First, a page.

Discover what senior living looks like today
As the baby boomer generation enters its golden years, we're seeing a rethinking of the aging experience at every turn. Older adults today are redefining fitness, productivity and purpose in advanced age, and that includes how we choose to live.
In fact, there is an increasing demand for comfortable, engaging, and purposeful living options that cater to the unique needs of today's seniors. While senior communities may be a common concept, many seniors and their family members aren't familiar with the different types of housing options for older adults, so research can feel like a daunting task. So whether you're looking for yourself, an aging parent, or a loved one, here's everything you need to know:
The term “senior living community” is really an umbrella term used to describe several different types of housing for seniors that are 55 years or older. These residential facilities are built to accommodate several types of lifestyles and medical needs. Here's a quick list of the most common types of senior living:
A final note: many facilities offer multiple care types, the most common being those that offer both assisted and independent living, or those that offer assisted living and memory care. This allows residents to age in place as care needs change over time.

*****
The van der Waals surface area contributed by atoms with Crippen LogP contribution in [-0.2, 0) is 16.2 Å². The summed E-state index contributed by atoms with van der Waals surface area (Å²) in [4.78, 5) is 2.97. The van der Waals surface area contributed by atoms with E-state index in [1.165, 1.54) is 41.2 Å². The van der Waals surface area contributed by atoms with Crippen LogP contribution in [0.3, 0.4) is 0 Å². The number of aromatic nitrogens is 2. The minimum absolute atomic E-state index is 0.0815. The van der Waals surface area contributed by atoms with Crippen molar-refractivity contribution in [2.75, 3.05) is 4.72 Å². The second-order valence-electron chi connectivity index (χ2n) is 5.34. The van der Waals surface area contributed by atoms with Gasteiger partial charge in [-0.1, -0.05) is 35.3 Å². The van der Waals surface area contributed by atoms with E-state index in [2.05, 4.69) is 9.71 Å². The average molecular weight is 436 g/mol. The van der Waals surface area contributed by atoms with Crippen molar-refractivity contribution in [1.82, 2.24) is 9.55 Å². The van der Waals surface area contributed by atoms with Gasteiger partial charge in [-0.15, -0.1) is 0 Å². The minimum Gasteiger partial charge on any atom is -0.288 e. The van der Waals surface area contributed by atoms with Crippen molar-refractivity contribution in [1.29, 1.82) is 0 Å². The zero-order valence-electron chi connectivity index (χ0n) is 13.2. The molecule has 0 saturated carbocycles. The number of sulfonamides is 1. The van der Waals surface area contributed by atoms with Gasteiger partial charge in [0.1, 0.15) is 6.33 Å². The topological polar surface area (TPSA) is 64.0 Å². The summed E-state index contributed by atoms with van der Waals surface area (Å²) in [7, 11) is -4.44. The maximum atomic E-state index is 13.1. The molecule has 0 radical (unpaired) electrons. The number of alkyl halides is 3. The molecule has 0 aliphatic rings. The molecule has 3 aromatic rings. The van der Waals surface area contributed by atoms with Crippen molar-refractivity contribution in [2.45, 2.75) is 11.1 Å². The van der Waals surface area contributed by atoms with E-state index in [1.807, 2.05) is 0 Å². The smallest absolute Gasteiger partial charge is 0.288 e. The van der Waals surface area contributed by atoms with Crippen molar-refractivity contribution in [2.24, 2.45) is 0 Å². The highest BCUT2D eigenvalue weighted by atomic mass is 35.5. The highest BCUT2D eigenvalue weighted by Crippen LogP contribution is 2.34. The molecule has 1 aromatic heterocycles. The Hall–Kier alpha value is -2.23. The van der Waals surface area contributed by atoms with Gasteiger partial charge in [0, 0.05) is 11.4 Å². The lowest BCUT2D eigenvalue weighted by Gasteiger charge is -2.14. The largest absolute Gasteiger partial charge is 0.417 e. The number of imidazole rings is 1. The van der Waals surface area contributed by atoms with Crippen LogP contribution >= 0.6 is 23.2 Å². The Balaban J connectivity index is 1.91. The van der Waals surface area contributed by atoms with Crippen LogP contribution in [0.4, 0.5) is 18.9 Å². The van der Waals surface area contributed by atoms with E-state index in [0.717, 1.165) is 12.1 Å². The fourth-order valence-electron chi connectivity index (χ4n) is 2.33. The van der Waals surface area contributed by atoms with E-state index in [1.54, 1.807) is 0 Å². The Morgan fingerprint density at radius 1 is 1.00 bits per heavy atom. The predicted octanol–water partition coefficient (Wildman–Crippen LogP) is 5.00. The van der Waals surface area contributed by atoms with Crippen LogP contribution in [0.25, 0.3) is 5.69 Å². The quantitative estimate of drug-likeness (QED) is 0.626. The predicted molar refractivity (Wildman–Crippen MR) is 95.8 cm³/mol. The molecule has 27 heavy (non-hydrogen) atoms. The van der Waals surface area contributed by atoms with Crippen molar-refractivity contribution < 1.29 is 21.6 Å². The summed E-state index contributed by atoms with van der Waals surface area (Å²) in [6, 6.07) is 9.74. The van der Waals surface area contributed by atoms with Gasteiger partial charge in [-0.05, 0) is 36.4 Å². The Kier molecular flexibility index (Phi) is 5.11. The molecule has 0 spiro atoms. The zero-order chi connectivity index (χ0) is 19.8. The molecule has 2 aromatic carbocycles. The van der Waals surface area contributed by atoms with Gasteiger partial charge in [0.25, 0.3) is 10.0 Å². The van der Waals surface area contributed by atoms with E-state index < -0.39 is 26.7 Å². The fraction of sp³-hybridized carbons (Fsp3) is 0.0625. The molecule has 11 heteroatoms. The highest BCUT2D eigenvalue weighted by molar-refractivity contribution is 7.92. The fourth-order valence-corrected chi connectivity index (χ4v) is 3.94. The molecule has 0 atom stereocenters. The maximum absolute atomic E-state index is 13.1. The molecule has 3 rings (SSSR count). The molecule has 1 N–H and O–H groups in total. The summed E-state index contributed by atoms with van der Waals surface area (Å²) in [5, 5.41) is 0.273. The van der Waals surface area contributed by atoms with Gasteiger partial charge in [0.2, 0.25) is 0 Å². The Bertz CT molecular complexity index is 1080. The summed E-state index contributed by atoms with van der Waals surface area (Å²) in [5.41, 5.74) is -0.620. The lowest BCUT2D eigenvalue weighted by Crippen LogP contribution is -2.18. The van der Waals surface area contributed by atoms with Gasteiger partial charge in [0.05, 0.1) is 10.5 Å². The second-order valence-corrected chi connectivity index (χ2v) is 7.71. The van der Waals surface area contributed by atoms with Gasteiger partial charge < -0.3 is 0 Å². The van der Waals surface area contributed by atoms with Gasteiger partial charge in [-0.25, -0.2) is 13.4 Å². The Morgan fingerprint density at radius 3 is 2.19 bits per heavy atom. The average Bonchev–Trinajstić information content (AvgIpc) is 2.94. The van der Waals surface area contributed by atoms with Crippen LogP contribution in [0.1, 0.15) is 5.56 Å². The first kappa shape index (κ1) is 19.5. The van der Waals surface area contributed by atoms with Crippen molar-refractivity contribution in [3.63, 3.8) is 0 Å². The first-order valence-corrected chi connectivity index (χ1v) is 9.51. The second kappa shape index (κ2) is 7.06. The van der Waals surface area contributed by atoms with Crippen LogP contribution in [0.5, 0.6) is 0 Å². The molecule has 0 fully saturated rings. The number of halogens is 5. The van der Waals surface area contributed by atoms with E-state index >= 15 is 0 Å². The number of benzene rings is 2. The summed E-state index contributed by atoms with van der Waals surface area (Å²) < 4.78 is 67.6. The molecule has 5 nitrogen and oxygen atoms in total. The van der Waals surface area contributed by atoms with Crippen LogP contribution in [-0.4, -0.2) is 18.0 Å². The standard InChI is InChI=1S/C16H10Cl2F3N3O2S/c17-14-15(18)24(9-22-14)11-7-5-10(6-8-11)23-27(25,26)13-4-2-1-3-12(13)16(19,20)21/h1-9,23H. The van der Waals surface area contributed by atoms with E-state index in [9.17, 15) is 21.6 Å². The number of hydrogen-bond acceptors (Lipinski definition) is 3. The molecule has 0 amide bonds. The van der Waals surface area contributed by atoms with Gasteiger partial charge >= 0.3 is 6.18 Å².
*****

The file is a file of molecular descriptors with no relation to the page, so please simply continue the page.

Senior living communities offer a range of benefits for the elderly, promoting their well-being and providing support as they age. Whether you're looking at independent living or a nursing home, there are some common benefits:
Overall, senior living communities provide an enriching and supportive environment for seniors to enjoy their retirement, maintain their independence, and enhance their quality of life.
In a word? Awesome. The sense of community is one of the most important factors that impacts residents' overall well-being and happiness. In general, most communities are intentionally designed to foster social interaction and create a supportive, close-knit environment, and they have dedicated staff whose role is to plan and coordinate fun, interesting and stimulating events.